The China fashion industry may be tempting to crack but also have plently of pitfalls highlighted above. One brand that seems to have cracked the China fashion industry are Chanel and Hermes, who have found the right balance in China, but many other brands are in danger by catering too much to younger Chinese consumers, where extravagant displays of luxury excess, like prominent logos, are fashion trends and valued. By contrast, in the developed Western luxury fashion markets, fashion consumers tend to favour a more understated, classical approach.

This risks alienating a huge a large chunk of consumers, whom the brand has relied on for their past growth and success.

LV Chinese model
Luxury in China

In the China fashion industry, purchasing luxury fashion items are a symbol of prestige, social status and accumulated wealth. The more a person takes care of their appearance and lifestyle, the more they might want to show to the world their success.

While it may be easy to translate words from one language to another, it is not so easy to translate cultural norms. That’s what Dolce & Gabbana painfully learned when it created a cultural backlash through a social media campaign showing a Chinese woman trying to eat pizza with chopsticks 🥢

The danger for fashion brands is love and hate tends to be amplified in China because of the collectivist structure of the society, and with social media being the most powerful medium through which opinions are delivered.

Throw into the mix a highly polarised society increasingly driven by nationalist sentiments and a powder keg of emotions is in place.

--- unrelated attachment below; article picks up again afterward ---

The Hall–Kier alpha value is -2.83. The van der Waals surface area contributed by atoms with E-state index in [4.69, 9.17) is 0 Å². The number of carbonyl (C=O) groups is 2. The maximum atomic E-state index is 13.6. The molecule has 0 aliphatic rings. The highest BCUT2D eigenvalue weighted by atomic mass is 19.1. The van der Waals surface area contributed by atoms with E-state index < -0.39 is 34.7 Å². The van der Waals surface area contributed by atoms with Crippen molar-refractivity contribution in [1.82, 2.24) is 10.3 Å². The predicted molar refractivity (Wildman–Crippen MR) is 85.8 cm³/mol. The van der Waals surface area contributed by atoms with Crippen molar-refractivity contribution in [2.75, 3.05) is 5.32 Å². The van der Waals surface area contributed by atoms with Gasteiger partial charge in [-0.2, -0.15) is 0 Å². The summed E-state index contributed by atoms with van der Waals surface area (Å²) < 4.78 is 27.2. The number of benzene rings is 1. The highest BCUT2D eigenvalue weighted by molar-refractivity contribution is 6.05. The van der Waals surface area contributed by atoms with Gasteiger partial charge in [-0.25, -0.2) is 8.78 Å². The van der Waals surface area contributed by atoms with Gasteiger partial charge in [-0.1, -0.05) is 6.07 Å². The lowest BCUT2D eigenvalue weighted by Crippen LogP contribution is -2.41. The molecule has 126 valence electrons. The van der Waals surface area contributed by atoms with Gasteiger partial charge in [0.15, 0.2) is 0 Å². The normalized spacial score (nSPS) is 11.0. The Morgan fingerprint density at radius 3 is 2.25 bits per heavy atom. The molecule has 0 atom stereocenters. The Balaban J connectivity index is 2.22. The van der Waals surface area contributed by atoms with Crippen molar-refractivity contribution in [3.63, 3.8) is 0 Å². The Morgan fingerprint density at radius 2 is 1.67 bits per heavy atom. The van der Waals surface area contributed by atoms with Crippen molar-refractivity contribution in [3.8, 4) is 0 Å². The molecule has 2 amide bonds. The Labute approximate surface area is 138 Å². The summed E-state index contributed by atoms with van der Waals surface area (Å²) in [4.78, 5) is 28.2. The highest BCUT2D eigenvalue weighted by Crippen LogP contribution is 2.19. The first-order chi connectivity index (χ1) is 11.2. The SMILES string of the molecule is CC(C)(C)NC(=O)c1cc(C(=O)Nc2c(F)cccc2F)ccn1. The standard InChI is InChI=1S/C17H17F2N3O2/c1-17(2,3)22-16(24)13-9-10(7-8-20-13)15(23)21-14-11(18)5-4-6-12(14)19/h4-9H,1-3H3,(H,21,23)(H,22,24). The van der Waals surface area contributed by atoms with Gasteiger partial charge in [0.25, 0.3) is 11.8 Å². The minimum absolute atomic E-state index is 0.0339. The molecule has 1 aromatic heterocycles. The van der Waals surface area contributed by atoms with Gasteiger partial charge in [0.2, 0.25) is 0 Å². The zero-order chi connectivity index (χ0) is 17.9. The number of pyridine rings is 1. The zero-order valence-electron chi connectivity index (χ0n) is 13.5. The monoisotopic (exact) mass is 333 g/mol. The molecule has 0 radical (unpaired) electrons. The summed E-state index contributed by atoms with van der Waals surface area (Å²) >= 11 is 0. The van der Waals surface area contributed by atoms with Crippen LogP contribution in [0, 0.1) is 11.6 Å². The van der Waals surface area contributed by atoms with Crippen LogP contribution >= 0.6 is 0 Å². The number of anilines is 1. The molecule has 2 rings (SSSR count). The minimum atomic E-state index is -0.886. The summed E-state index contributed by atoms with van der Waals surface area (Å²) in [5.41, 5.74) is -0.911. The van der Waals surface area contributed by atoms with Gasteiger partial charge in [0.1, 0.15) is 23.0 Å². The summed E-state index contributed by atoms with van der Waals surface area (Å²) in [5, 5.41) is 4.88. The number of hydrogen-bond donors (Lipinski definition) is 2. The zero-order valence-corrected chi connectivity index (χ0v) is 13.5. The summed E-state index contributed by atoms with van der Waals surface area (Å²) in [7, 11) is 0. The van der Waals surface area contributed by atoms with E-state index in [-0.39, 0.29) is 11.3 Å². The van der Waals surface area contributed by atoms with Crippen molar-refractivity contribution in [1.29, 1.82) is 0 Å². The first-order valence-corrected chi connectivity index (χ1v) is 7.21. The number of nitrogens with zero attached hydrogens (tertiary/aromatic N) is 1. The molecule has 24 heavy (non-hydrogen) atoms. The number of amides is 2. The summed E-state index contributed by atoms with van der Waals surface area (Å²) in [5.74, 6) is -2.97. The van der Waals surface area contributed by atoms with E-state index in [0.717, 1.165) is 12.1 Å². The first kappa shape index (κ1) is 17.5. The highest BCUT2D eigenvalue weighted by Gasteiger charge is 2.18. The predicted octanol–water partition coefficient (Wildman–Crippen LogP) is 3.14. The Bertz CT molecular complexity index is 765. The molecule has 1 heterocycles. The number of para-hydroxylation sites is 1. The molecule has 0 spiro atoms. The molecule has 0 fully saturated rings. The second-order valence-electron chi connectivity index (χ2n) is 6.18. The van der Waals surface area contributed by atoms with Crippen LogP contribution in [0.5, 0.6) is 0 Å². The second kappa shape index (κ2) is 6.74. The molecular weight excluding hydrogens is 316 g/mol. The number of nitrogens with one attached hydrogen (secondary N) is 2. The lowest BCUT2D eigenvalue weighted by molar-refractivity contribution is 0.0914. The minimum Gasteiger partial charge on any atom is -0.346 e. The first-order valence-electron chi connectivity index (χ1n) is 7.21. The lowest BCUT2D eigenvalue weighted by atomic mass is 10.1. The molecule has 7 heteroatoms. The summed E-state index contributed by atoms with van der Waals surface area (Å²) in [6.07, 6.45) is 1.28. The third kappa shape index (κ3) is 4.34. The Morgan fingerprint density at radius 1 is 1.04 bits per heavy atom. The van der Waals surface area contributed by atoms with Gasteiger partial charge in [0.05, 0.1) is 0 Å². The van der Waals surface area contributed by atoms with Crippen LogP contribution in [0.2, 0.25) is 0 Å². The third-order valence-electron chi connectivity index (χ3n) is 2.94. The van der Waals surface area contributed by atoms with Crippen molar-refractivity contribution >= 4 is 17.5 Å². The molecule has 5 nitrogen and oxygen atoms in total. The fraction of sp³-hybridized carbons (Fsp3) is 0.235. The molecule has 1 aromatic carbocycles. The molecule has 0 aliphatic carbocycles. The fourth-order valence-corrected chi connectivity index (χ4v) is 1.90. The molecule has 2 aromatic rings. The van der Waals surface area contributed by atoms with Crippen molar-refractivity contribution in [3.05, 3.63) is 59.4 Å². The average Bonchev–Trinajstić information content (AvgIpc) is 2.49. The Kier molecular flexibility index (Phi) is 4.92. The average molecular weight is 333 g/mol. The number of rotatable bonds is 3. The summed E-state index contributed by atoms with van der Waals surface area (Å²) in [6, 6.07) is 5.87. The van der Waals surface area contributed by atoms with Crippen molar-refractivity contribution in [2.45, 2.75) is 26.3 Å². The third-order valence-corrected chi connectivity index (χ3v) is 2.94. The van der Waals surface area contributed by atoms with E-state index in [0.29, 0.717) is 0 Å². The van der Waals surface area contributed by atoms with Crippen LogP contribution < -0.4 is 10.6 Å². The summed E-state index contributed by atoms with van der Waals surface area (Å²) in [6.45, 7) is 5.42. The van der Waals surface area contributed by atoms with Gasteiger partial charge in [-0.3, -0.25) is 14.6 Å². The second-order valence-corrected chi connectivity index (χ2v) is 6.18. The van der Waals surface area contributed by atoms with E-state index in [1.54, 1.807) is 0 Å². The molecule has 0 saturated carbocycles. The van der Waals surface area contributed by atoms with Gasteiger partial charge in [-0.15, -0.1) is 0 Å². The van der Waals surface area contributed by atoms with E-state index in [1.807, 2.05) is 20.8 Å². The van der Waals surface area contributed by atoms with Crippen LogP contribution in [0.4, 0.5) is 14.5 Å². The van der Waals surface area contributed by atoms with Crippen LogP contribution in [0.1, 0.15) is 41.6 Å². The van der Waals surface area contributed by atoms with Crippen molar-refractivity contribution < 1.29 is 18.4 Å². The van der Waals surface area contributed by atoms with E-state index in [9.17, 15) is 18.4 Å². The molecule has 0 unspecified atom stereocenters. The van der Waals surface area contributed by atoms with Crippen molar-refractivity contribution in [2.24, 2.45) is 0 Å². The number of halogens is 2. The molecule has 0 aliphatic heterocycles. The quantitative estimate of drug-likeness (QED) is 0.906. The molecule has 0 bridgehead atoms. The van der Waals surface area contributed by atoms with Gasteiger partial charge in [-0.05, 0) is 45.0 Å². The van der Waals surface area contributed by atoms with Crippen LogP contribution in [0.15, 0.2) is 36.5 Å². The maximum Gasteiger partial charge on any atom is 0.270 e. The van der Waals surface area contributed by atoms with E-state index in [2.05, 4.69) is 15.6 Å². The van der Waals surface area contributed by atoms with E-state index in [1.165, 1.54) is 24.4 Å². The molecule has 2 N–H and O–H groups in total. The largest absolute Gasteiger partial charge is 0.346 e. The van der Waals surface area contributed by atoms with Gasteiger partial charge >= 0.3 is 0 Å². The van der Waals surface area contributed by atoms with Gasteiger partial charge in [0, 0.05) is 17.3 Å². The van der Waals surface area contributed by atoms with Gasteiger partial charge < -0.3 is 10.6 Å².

From H&M to Versace numerous western fashion brands have felt the outcry of Chinese netizens offended by products that do not conform to China’s perception of itself, or its foreign policy goals and objectives.

Levers of power

With China being a controlled economy with the government freely exercising its power to turn on or off the screw when it suits certain policy objectives at the time, fashion brands have no control over diplomatic tiffs, as learned in the most recent U.S.- China trade war. Brands might find themselves blacklisted in dealing with the country, due to no fault of their own. See Australian fishmongers 🎣

Most recently Burberry, along with Nike and H&M, got on the wrong side of the government when the Better Cotton Initiative announced it would responsibly disengage from sourcing cotton from the Xinjiang region because of the alleged forced labour and mistreatment of workers.

H&M’s in store demand dropped almost 90% following the news, it was delisted from Taobao's online marketplace almost immediately and almost a year after the event consumer demand is only 30% of what it used to be. The brand is subsequently closing stores allover the country and slowly retreating its in country operations.

Furthermore, Burberry also lost a partnership with Tencent to feature virtual designs in its popular “House of Kings” mobile game, with Chinese actor Zhou Dongyu ending her contract as a Burberry ambassador.

Burberry releases its new Chinese New Year campaign
Zhou Dongyu was the face of Burberry until the latest controversy

Managing Risks

What’s crucial for fashion brands is managing the risks associated operating in the Chinese market. Yes, the market and opportunity is huge, but the continued de-coupling between China and West, as well as the crackdown on excessive wealth within China means relying on Chinese consumers alone and the China fashion market for growth brings increasing risks.

A strategy that attempts to maximise this market opportunity, as well as mitigate some of the downside is key if brands are to thrive and grow in an increasingly volatile world.